Perhaps the guards are keeping an eye on the wrong visitors. In council chambers, as you prepare to address your elected representatives, you will notice a handful of business-suited people sporting plastic pocket tags with the city seal embossed in two colors. Who are they?

More often than not, they are lobbyists and political consultants who called ahead and got free parking at City Hall. With it they got these special tags, and they entered the building from the underground garage without ever getting their licenses scanned, their briefcases X-rayed or themselves checked out by a metal detector. You, with your $15 parking tab, your three-block walk to City Hall and your floppy sticker, will testify on your issue. They, with their official city seals hanging from their pockets and their $1,200 suits undamaged by the gummy backside of a VISITOR tag, also may testify. Or maybe they’ll just whisper directly into a council member’s ear. Try that with your red VISITOR tag. Which of you do you suppose is taken more seriously?

City Hall’s biggest secret is that you too can call your council member and get free parking and a plastic VISITOR tag. Of course, you’ll need a car. If you take the bus, forget it.

It would be one thing if these measures actually secured City Hall against violent attacks. But security is fundamentally lax. Last month, during an employee-only reception on the Spring Street side, the door that usually is locked against all but city employees was wide-open. I walked in unchallenged. Some weeks earlier, I remember stopping just inside a door “for emergency use only.” Open it, and you supposedly set off an alarm. I was passed swiftly by a city employee who opened the door, walked out and looked back at me with a smirk that said: “Sucker.”

No alarm. City workers go in and out there all the time.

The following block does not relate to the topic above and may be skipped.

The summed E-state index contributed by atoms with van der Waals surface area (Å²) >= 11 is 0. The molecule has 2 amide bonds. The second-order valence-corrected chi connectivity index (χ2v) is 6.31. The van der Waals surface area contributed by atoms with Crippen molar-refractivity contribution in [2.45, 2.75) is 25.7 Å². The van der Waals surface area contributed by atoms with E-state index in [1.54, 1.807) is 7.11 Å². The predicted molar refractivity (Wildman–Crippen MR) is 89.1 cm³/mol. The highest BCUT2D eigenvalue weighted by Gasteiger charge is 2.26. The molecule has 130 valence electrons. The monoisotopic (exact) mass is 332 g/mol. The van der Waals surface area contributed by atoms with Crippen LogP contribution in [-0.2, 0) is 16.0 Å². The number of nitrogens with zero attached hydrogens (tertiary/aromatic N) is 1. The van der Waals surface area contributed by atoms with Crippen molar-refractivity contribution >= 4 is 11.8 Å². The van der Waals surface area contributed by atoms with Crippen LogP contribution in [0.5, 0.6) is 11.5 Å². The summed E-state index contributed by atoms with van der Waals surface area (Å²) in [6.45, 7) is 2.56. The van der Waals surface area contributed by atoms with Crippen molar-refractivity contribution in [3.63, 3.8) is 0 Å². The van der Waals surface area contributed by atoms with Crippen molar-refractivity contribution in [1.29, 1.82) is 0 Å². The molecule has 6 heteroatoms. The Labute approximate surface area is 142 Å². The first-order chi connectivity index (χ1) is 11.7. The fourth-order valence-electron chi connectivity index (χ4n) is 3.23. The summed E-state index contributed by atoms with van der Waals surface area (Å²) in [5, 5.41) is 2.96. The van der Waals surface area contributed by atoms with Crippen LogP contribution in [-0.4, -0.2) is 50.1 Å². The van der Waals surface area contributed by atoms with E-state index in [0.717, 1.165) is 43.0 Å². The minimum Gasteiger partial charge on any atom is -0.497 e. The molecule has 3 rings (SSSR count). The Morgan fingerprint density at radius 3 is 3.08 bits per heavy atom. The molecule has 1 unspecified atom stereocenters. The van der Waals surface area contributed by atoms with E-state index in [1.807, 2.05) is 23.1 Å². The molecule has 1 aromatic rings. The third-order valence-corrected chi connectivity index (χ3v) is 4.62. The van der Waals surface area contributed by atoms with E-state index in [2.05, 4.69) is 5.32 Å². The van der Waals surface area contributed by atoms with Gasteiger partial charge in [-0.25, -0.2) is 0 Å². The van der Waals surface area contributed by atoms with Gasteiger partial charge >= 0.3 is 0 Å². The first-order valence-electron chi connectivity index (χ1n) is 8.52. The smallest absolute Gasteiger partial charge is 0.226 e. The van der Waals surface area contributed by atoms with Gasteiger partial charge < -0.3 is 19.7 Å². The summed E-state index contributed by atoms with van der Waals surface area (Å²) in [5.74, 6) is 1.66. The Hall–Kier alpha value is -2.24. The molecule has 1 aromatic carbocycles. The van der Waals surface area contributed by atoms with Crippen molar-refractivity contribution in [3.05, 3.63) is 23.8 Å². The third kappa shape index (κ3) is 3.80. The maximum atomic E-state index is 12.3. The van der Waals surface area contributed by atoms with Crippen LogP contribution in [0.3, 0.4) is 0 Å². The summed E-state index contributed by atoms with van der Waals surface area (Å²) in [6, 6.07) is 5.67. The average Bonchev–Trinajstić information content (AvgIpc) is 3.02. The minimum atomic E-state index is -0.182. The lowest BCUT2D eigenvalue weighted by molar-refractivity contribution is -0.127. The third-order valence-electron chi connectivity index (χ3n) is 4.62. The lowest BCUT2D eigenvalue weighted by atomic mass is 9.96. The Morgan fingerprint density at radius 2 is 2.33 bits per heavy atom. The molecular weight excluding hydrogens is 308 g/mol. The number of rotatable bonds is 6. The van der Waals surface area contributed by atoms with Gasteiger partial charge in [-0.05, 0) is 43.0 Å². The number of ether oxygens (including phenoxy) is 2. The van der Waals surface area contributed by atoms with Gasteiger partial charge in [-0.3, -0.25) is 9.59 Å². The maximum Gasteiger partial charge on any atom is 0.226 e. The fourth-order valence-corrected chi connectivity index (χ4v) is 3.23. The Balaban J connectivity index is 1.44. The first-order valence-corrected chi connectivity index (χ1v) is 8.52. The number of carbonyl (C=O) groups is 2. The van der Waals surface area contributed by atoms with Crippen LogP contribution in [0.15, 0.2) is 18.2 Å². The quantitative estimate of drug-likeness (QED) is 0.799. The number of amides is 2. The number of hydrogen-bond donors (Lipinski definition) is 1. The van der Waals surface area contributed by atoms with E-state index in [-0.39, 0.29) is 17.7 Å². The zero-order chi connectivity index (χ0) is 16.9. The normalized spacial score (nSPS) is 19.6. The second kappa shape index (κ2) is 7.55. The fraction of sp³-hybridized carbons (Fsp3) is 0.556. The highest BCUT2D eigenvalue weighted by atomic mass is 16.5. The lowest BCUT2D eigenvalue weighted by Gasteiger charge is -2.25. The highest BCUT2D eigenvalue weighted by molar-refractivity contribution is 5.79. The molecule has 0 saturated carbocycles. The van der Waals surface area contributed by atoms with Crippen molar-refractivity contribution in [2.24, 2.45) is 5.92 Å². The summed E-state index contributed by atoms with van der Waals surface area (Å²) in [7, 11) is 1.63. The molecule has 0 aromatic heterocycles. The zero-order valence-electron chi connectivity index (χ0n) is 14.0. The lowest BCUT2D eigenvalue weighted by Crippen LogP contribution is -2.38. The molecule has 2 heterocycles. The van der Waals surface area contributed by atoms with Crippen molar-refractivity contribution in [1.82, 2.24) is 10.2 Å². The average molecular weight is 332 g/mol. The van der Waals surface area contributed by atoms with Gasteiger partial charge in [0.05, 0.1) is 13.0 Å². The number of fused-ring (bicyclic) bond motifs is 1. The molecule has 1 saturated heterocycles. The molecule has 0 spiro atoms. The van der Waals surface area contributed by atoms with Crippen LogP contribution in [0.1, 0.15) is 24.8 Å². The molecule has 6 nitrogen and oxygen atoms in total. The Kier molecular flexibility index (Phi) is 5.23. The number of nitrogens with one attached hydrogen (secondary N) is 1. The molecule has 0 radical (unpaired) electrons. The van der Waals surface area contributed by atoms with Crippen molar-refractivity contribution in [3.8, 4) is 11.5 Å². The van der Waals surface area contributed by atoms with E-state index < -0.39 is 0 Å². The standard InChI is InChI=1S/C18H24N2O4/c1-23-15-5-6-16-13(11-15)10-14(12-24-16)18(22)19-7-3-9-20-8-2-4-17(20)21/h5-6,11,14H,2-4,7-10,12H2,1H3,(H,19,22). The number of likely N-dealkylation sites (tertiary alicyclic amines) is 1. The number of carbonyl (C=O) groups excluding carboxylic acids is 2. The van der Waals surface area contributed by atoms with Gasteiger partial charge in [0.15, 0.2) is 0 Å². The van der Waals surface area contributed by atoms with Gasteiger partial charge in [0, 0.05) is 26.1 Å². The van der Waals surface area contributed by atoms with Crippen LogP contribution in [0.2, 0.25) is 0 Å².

Anyone who gets hold of a city-employee ID, or fakes one, or calls ahead and drives into the garage underneath, can cause havoc in City Hall if they want to. For that matter, the notorious City Hall murders of San Francisco Mayor George Moscone and Supervisor Harvey Milk were carried out by an ex–elected official, who knew how to get a gun into the building undetected. The killer of Brooklyn Councilman James Davis reportedly got around security because Davis himself let him in.

In Los Angeles, hundreds of insiders flash badges or smiles and slip into City Hall every day without passing through metal detectors. The average citizen, though, waits in line, presents a driver’s license, has it scanned and is marked as a “visitor.”

Terry Stone, of Van Nuys, had her fill several months ago when she came to testify on campaign-finance laws. Campaign consultants filled the corridors, sporting their plastic hang tags embossed with the city seal. Stone, meanwhile, after taking the Red Line to Civic Center and getting her license scanned, stood up with her now-smudged VISITOR sticker.

She was no visitor, she told the council, but a constituent. “This should say: ‘The Boss,’” Stone said, pointing to her peeling tag. A few council members offered up a sympathetic laugh.

On second thought, it might have been a snicker.